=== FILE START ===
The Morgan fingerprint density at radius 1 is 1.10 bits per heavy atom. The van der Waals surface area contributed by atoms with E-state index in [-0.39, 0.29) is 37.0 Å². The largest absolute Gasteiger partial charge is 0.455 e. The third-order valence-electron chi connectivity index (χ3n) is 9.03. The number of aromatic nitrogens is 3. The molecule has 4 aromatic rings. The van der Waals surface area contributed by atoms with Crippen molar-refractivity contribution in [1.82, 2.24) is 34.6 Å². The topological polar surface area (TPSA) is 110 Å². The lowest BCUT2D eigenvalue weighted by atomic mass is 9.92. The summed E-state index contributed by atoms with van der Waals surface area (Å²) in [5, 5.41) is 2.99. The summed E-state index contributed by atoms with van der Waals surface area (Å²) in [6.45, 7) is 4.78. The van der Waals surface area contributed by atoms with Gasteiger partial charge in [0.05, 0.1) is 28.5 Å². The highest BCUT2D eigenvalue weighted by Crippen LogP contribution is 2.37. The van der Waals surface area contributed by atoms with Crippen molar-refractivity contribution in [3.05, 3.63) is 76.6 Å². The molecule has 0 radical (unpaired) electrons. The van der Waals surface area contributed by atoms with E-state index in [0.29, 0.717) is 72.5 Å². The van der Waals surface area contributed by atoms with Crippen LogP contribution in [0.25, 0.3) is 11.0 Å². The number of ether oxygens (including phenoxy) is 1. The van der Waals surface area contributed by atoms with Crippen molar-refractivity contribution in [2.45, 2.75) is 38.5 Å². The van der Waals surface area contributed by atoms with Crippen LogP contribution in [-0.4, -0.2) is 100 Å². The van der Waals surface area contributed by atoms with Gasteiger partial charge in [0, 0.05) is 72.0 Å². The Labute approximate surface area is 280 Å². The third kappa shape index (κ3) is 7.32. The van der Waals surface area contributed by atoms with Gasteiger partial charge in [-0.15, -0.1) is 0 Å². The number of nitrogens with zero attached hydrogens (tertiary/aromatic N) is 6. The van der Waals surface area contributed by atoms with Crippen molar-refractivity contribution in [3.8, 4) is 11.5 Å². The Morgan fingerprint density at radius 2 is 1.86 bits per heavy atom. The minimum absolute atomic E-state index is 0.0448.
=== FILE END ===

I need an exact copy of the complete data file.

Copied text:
The Morgan fingerprint density at radius 1 is 1.10 bits per heavy atom. The van der Waals surface area contributed by atoms with E-state index in [-0.39, 0.29) is 37.0 Å². The largest absolute Gasteiger partial charge is 0.455 e. The third-order valence-electron chi connectivity index (χ3n) is 9.03. The number of aromatic nitrogens is 3. The molecule has 4 aromatic rings. The van der Waals surface area contributed by atoms with Crippen molar-refractivity contribution in [1.82, 2.24) is 34.6 Å². The topological polar surface area (TPSA) is 110 Å². The lowest BCUT2D eigenvalue weighted by atomic mass is 9.92. The summed E-state index contributed by atoms with van der Waals surface area (Å²) in [5, 5.41) is 2.99. The summed E-state index contributed by atoms with van der Waals surface area (Å²) in [6.45, 7) is 4.78. The van der Waals surface area contributed by atoms with Gasteiger partial charge in [0.05, 0.1) is 28.5 Å². The highest BCUT2D eigenvalue weighted by Crippen LogP contribution is 2.37. The van der Waals surface area contributed by atoms with Crippen molar-refractivity contribution in [3.05, 3.63) is 76.6 Å². The molecule has 0 radical (unpaired) electrons. The van der Waals surface area contributed by atoms with E-state index in [0.29, 0.717) is 72.5 Å². The van der Waals surface area contributed by atoms with Crippen LogP contribution in [0.25, 0.3) is 11.0 Å². The number of ether oxygens (including phenoxy) is 1. The van der Waals surface area contributed by atoms with Crippen molar-refractivity contribution in [2.45, 2.75) is 38.5 Å². The van der Waals surface area contributed by atoms with Crippen LogP contribution in [-0.4, -0.2) is 100 Å². The van der Waals surface area contributed by atoms with Gasteiger partial charge in [0, 0.05) is 72.0 Å². The Labute approximate surface area is 280 Å². The third kappa shape index (κ3) is 7.32. The van der Waals surface area contributed by atoms with Gasteiger partial charge in [-0.15, -0.1) is 0 Å². The number of nitrogens with zero attached hydrogens (tertiary/aromatic N) is 6. The van der Waals surface area contributed by atoms with Crippen molar-refractivity contribution in [3.8, 4) is 11.5 Å². The Morgan fingerprint density at radius 2 is 1.86 bits per heavy atom. The minimum absolute atomic E-state index is 0.0448.